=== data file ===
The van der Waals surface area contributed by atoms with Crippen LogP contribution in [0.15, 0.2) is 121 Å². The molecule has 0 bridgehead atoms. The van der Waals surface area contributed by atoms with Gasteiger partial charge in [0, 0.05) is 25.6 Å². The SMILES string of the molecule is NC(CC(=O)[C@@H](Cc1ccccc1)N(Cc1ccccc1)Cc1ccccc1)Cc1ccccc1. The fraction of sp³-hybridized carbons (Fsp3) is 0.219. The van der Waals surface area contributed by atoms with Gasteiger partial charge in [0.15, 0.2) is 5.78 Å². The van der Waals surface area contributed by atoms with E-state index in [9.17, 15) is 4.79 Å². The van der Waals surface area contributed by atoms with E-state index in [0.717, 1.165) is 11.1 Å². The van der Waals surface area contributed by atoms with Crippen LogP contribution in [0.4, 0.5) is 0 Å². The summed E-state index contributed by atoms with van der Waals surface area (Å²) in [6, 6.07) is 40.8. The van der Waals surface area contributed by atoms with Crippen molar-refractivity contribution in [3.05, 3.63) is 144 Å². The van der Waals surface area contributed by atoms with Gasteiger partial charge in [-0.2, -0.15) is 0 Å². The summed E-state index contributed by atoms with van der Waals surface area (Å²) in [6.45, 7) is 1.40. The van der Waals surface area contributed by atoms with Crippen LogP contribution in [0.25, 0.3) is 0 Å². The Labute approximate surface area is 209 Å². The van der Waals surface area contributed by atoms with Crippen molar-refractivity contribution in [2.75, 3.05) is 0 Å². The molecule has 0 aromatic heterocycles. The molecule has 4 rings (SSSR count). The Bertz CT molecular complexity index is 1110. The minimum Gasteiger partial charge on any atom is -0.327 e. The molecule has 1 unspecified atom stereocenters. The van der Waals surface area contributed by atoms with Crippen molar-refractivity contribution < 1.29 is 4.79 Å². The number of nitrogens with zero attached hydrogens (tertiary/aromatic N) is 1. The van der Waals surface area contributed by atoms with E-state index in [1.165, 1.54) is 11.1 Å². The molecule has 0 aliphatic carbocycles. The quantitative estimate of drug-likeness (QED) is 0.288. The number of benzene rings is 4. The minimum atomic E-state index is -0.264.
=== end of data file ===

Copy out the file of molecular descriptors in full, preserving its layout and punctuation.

The van der Waals surface area contributed by atoms with Crippen LogP contribution in [0.15, 0.2) is 121 Å². The molecule has 0 bridgehead atoms. The van der Waals surface area contributed by atoms with Gasteiger partial charge in [0, 0.05) is 25.6 Å². The SMILES string of the molecule is NC(CC(=O)[C@@H](Cc1ccccc1)N(Cc1ccccc1)Cc1ccccc1)Cc1ccccc1. The fraction of sp³-hybridized carbons (Fsp3) is 0.219. The van der Waals surface area contributed by atoms with Gasteiger partial charge in [0.15, 0.2) is 5.78 Å². The van der Waals surface area contributed by atoms with E-state index in [9.17, 15) is 4.79 Å². The van der Waals surface area contributed by atoms with E-state index in [0.717, 1.165) is 11.1 Å². The van der Waals surface area contributed by atoms with Crippen LogP contribution in [0.4, 0.5) is 0 Å². The summed E-state index contributed by atoms with van der Waals surface area (Å²) in [6, 6.07) is 40.8. The van der Waals surface area contributed by atoms with Crippen molar-refractivity contribution in [3.05, 3.63) is 144 Å². The van der Waals surface area contributed by atoms with Gasteiger partial charge in [-0.2, -0.15) is 0 Å². The summed E-state index contributed by atoms with van der Waals surface area (Å²) in [6.45, 7) is 1.40. The van der Waals surface area contributed by atoms with Crippen LogP contribution in [0.25, 0.3) is 0 Å². The Labute approximate surface area is 209 Å². The van der Waals surface area contributed by atoms with Crippen molar-refractivity contribution in [2.75, 3.05) is 0 Å². The molecule has 0 aromatic heterocycles. The molecule has 4 rings (SSSR count). The Bertz CT molecular complexity index is 1110. The minimum Gasteiger partial charge on any atom is -0.327 e. The molecule has 1 unspecified atom stereocenters. The van der Waals surface area contributed by atoms with Crippen molar-refractivity contribution < 1.29 is 4.79 Å². The number of nitrogens with zero attached hydrogens (tertiary/aromatic N) is 1. The van der Waals surface area contributed by atoms with E-state index in [1.165, 1.54) is 11.1 Å². The molecule has 0 aliphatic carbocycles. The quantitative estimate of drug-likeness (QED) is 0.288. The number of benzene rings is 4. The minimum atomic E-state index is -0.264.